Looking for a cookie that travels well? One that stays fresh for weeks, stands up to the rough-and-tumble of a UPS warehouse, and happily makes a cross-country (or transcontinental) journey without crumbling?
You’ve found it.
Biscotti are my favorite pack-and-send cookie, whether I want to surprise my mom in Florida, or treat my buddies in Maine.
Or my virtual friends in Australia. Or my in-laws right next door in Massachusetts – who over the years have been the beneficiary of many a test-kitchen goodie, including all manner of biscotti.
In casting around for a different biscotti flavor, one I hadn’t made in awhile, I found my thoughts drifting to cookbooks. My go-to source for recipes these days is the Internet. But before there was Google, there was Good Maine Food…
…and a host of other REAL books, books with pages you can dog-ear, and stain with butter and chocolate.
For those of you who still love your cookbooks, here’s part of my “wall of books” in our Web team room. As much time as I spend online, I can’t bear to give up my cookbooks… ANY of them!
Including, of course, my nearly 20 years of Baking Sheets, our King Arthur Flour baking newsletter. Here’s one of five well-worn binders of my older Baking Sheets, stretching back to 1990.
I had a vague memory of a maple-walnut biscotti recipe… Ah, there it is.
Hmmm… Lemon and maple? Cloves and maple? Not sure what planet I was on back then, but right now I’m in the mood for comfort food, not edgy flavor fusion. So let’s rework this recipe a bit, shall we?
Back in the early ’90s we didn’t stock the range of maple products we do now. Maple is a really, REALLY hard flavor to capture in baking; it’s incredibly elusive. Unless you use artificial maple flavor (the stuff they put in pancake syrup to make it taste familiar, if not maple-y), you’re hard-pressed to produce maple-y baked goods.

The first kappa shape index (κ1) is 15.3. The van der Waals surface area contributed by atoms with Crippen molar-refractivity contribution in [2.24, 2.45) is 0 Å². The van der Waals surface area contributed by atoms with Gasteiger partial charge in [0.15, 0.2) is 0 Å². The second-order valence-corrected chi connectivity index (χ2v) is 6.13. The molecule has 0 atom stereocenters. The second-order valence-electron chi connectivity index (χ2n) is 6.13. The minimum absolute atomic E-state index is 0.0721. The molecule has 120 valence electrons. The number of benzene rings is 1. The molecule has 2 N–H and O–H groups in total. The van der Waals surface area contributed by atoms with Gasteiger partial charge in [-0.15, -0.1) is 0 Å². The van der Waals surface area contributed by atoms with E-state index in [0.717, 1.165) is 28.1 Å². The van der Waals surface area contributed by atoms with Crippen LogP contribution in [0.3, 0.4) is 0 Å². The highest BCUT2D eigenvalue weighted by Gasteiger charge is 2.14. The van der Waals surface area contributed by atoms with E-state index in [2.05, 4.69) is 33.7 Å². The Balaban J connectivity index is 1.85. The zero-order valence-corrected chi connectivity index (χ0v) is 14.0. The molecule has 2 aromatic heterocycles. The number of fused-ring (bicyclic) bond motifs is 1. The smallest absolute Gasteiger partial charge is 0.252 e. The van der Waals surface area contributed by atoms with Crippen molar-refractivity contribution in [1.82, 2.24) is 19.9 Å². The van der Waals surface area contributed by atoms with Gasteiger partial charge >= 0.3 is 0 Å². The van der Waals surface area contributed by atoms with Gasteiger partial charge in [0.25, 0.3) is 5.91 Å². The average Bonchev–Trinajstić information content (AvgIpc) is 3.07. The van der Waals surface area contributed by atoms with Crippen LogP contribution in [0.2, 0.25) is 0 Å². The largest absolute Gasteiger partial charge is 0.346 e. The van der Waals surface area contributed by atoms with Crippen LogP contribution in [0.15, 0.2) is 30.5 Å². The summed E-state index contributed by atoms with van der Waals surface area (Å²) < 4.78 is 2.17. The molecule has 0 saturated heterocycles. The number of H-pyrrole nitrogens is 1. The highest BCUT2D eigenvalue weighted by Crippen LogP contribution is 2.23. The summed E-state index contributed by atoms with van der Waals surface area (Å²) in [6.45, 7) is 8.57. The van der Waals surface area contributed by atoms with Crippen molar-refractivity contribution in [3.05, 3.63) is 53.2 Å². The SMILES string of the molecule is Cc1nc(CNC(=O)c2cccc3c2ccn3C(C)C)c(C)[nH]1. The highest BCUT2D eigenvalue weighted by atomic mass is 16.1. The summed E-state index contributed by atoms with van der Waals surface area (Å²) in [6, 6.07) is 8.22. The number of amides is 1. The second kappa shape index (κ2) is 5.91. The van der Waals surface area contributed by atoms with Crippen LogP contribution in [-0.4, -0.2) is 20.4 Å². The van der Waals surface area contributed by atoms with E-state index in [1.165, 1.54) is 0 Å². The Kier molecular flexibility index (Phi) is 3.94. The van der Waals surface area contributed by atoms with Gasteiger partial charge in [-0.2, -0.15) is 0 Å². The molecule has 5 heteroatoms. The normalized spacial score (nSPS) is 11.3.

If you don’t have all (or any) of these, feel free to make these cookies anyway; they won’t be maple-walnut, but they’ll still be crunchy and sweet and yummy.
Oh, and about that fake maple syrup – yes, it does taste good. But it’s bland in baking; if you use it here, increase the amount from 1/4 cup to 1/3 cup.
You might try 1/4 cup honey, though honey tends to burn easily in baking, so… hmmm, I guess you’d just have to watch them closely as they bake. Brown sugar corn syrup (Karo’s newest iteration) might be a better choice.
Let’s begin by toasting 2 cups of chopped walnuts. Here’s what they look like going into a 350°F oven…
…and here they are 10 minutes later.
Regular walnuts on the left; browned on the right. They should be golden; don’t let them darken too much, or they’ll taste bitter.
The original recipe called melted vegetable shortening. I decided to substitute melted butter for the shortening; it’s a tastier alternative, in my opinion.
Put the following in a bowl:
2 large eggs
1/2 cup granulated sugar
1/2 cup brown sugar, firmly packed
1/4 cup pure maple syrup
1/4 to 1/2 teaspoon maple flavor, optional